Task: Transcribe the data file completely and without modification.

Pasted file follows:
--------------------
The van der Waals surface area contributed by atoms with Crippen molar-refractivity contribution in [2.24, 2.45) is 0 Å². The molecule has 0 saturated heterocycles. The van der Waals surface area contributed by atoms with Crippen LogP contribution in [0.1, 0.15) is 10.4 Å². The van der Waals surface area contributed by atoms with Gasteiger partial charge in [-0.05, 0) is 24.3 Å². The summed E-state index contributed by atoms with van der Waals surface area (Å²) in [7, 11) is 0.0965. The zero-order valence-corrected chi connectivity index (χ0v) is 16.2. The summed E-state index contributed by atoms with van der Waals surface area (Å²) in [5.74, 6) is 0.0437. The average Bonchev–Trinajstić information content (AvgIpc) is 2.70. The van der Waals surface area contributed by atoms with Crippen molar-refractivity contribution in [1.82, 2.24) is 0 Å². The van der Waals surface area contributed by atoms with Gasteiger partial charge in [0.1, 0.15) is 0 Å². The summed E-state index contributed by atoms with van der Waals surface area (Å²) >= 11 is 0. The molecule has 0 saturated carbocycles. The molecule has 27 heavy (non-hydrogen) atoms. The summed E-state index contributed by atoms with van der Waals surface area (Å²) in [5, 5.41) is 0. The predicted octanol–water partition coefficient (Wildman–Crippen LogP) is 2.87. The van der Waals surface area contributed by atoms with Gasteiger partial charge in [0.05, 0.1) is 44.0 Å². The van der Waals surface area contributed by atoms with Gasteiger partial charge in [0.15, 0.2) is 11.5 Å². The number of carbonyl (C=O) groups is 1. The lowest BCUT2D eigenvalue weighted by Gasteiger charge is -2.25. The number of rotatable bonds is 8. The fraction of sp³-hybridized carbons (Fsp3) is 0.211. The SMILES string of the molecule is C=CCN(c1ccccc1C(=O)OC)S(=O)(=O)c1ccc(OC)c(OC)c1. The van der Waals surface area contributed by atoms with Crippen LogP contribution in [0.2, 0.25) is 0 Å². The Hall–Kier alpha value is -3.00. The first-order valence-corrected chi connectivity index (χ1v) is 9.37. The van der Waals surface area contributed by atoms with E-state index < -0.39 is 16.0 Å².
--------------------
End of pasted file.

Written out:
The van der Waals surface area contributed by atoms with Crippen molar-refractivity contribution in [2.24, 2.45) is 0 Å². The molecule has 0 saturated heterocycles. The van der Waals surface area contributed by atoms with Crippen LogP contribution in [0.1, 0.15) is 10.4 Å². The van der Waals surface area contributed by atoms with Gasteiger partial charge in [-0.05, 0) is 24.3 Å². The summed E-state index contributed by atoms with van der Waals surface area (Å²) in [7, 11) is 0.0965. The zero-order valence-corrected chi connectivity index (χ0v) is 16.2. The summed E-state index contributed by atoms with van der Waals surface area (Å²) in [5.74, 6) is 0.0437. The average Bonchev–Trinajstić information content (AvgIpc) is 2.70. The van der Waals surface area contributed by atoms with Crippen molar-refractivity contribution in [1.82, 2.24) is 0 Å². The van der Waals surface area contributed by atoms with Gasteiger partial charge in [0.1, 0.15) is 0 Å². The summed E-state index contributed by atoms with van der Waals surface area (Å²) >= 11 is 0. The molecule has 0 saturated carbocycles. The molecule has 27 heavy (non-hydrogen) atoms. The summed E-state index contributed by atoms with van der Waals surface area (Å²) in [5, 5.41) is 0. The predicted octanol–water partition coefficient (Wildman–Crippen LogP) is 2.87. The van der Waals surface area contributed by atoms with Gasteiger partial charge in [0.05, 0.1) is 44.0 Å². The van der Waals surface area contributed by atoms with Gasteiger partial charge in [0.15, 0.2) is 11.5 Å². The number of carbonyl (C=O) groups is 1. The lowest BCUT2D eigenvalue weighted by Gasteiger charge is -2.25. The number of rotatable bonds is 8. The fraction of sp³-hybridized carbons (Fsp3) is 0.211. The SMILES string of the molecule is C=CCN(c1ccccc1C(=O)OC)S(=O)(=O)c1ccc(OC)c(OC)c1. The van der Waals surface area contributed by atoms with Crippen LogP contribution in [0.2, 0.25) is 0 Å². The Hall–Kier alpha value is -3.00. The first-order valence-corrected chi connectivity index (χ1v) is 9.37. The van der Waals surface area contributed by atoms with E-state index < -0.39 is 16.0 Å².